The majority of Colombians identify as being of either European or of mixed European and American Indian ancestry. The ethnic diversity of Colombia is a result of interactions between indigenous peoples, Spanish colonizers, and African slaves. Colombia boasts an ethnic diversity of around 85 different ethnic groups. Most Colombians identify with the various ethnicities on the basis of skin color, ancestry or social status.
Ethnic Groups Of Colombia
The Mestizo ethnic group claims a 53.5% share of Colombia’s population. Before Spanish occupation of Colombia, different tribes of the Amerindians resided in the region. These tribes were remarkable potters and goldsmiths, as witnessed through numerous archaeological treasures from this period. The interactions between the indigenous community with the advancing Spanish conquerors gave rise to the Mestizo population. The Mestizo primarily inhabited the Andean highlands, where they were involved in agriculture, but began moving into the urban areas from the 1940s onward. In modern Colombia, the ethnic group is found scattered throughout the country and mostly speak the Spanish language.
Colombians of African descent make up 10.5% of the country’s population. African slaves were brought to Colombia by the Spanish to work in the colonial era mines and plantations. The indigenous people who worked on the plantations were dying in large numbers due to harsh working conditions. The Mulatto population was a result of the interactions between the black and white communities. The Palenquero ethnic group is made up of people of African ancestry who speak the Creole language of Palenquero. The Afro-Colombian ethnic group of Raizal is a Protestant ethnic group speaking the San-Andres-Providencia Creole language. People of African descent are mainly concentrated in the coastal regions of Colombia. Afro-Colombians, though having legal rights and protection, are continually subjected to social and economic discrimination. These ethnic groups are at the center of fierce disputes, due to their location in resource-rich regions and geographically strategic parts of the country. The Afro-Colombian community has incorporated their African heritage in music, language, and religion.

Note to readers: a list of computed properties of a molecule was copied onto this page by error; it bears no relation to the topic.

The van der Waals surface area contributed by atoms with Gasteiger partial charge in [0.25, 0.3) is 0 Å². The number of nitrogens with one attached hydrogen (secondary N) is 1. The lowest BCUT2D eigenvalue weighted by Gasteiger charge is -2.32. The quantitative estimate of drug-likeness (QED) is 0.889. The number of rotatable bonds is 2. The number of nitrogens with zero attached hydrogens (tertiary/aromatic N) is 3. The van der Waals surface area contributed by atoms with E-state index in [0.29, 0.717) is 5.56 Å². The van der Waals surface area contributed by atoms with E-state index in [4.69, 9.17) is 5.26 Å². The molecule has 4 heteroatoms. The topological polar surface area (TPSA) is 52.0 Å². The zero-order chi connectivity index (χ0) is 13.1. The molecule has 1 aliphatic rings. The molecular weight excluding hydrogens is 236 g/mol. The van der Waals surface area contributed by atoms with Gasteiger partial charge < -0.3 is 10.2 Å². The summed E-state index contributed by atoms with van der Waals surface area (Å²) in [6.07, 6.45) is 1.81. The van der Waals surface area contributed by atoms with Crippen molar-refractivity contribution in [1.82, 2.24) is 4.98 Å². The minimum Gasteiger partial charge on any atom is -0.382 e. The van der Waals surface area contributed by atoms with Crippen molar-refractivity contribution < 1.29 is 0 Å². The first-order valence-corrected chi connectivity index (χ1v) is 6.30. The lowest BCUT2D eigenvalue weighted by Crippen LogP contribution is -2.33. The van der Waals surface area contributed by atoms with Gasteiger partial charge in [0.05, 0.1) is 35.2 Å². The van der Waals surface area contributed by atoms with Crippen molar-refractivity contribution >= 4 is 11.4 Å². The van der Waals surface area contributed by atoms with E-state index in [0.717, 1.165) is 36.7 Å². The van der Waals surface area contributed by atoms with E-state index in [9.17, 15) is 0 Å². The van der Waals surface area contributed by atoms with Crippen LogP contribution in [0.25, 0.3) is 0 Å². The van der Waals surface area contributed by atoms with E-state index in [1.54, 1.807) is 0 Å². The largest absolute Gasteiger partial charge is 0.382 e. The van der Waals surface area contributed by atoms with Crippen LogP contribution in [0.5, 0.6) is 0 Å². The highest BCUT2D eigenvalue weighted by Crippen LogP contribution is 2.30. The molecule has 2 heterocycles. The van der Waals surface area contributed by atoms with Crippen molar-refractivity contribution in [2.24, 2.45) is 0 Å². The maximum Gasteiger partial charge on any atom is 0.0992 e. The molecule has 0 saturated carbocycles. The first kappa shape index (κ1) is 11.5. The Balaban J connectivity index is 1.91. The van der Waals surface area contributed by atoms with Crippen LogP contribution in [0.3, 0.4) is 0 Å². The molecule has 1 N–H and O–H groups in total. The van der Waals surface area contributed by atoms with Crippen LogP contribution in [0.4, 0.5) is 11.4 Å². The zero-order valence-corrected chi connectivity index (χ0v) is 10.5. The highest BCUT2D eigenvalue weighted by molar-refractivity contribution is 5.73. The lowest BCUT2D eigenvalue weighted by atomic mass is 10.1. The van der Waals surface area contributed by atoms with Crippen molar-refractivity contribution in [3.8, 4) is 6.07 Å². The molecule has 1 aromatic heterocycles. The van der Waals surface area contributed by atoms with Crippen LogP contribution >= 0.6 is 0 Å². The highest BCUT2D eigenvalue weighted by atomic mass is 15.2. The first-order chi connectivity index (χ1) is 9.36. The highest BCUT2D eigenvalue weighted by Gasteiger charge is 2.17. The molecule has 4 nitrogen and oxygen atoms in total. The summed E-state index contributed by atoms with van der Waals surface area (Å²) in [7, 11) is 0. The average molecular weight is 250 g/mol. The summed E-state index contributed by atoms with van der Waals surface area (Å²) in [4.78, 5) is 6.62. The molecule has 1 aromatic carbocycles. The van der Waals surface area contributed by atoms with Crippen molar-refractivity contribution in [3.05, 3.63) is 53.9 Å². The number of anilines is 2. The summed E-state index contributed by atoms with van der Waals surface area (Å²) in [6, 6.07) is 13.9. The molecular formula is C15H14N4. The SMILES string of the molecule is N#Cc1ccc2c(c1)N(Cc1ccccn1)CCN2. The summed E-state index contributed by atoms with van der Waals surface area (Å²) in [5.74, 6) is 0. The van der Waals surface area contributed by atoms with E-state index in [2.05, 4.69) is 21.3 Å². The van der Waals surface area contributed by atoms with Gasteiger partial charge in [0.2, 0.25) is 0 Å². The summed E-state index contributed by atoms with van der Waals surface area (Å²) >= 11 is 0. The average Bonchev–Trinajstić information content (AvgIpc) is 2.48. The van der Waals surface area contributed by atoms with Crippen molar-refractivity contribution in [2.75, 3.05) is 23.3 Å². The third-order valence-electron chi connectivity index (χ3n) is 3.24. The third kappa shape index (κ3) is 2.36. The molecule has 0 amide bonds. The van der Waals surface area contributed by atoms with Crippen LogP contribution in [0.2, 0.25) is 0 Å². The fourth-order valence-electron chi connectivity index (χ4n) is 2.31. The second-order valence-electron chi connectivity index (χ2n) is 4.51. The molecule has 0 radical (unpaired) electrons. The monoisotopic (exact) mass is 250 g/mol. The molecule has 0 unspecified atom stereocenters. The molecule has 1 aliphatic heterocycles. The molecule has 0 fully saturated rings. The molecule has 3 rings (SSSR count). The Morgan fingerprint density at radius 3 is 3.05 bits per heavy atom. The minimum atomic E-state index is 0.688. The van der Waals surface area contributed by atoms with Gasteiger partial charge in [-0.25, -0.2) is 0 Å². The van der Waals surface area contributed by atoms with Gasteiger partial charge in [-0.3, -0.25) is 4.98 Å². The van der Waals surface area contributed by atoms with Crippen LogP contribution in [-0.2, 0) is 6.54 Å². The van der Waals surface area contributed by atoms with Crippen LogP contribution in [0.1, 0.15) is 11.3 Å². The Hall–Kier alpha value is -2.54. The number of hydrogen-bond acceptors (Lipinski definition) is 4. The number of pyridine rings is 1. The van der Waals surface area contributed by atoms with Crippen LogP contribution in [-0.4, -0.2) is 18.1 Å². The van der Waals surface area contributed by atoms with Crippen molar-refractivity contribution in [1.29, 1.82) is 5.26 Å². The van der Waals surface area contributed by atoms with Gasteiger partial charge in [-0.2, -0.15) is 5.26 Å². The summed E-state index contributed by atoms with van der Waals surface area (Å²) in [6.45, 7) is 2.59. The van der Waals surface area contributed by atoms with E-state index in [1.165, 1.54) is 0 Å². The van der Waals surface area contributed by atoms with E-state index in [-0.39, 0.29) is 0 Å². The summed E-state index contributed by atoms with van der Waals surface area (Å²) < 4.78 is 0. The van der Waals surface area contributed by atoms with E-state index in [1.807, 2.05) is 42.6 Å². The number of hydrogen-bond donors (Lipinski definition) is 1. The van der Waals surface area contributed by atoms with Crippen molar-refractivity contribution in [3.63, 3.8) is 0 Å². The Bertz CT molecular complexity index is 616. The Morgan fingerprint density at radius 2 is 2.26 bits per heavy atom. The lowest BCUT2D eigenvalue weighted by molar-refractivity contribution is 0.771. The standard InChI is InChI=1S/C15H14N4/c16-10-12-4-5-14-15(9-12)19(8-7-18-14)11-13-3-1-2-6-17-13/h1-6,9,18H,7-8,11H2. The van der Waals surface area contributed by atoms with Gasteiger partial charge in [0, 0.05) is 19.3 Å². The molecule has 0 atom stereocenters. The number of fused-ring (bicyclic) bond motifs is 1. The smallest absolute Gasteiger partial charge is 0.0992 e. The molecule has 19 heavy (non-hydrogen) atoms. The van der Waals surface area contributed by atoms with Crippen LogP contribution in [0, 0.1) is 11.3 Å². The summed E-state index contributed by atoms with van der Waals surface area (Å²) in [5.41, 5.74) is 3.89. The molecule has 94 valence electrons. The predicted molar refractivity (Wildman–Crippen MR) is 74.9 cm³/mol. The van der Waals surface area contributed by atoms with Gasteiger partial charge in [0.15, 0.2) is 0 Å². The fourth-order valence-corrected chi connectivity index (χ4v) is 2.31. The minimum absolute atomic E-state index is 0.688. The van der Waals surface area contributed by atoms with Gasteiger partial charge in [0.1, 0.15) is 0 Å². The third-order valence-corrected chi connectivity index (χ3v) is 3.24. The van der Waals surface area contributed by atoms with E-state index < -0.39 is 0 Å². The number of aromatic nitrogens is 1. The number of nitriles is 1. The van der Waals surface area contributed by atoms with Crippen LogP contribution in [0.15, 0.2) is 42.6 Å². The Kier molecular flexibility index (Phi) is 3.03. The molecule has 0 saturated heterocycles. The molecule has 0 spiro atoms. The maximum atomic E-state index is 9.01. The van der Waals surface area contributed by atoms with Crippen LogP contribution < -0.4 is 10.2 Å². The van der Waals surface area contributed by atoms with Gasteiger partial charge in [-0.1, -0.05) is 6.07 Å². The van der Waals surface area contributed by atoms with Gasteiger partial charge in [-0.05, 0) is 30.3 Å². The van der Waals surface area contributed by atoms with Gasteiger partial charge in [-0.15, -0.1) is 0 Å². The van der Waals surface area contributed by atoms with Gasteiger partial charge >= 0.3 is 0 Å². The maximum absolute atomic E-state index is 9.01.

Native South Americans
Around 3.4% of Colombians identify as being Native South Americans. These ethnic groups are made up of the ancestors of indigenous peoples who inhabited Colombia before Spanish colonization. The earliest inhabitants of Colombia arrived in 10,000 BC. These native groups are credited with the pottery and gold work artifacts displayed in various museums in the country. There are 102 of these indigenous groups in modern day Colombia. Most of these indigenous groups live in isolated areas, mainly in the southern highlands, the arid Guajira Peninsula, the Amazon, and the forests found north and west of Cordilleras. The Wayuu are the largest of these native ethnic groups. Most of these indigenous communities speak their native languages and practice different cultures.
Other ethnic groups account for a collective 1.9% share of Colombia’s population. The Romani population of Colombia is the largest of these groups. The Romani people trace their ancestry to Northern India, from where they fled persecution and racial discrimination. They subsequently faced slavery in Europe, from where they fled to Colombia which prohibited the importation of slaves in 1821 through a Spanish law. The Romani people in Colombia chiefly speak the Romany language and engage in craft, music and dances, elements which characterize the Romani culture. Immigrants represented in Colombia are from numerous countries such as Venezuela, Germany, Syria, Palestine, Uruguay, Spain, Japan, Lebanon, and Italy.
Racial Tensions in Colombia
Against a backdrop of great ethnic diversity, minority groups in Colombia experience some degree of economic and social marginalization. This situation has seen Colombian society accused of having an undeniable presence of racism. Evidence points to the Mestizos, who are the majority ethnic group, having higher living standards than those of other numerous ethnic groups in Colombia. Tensions between ethnic groups continue to increase in the multi-ethnic country.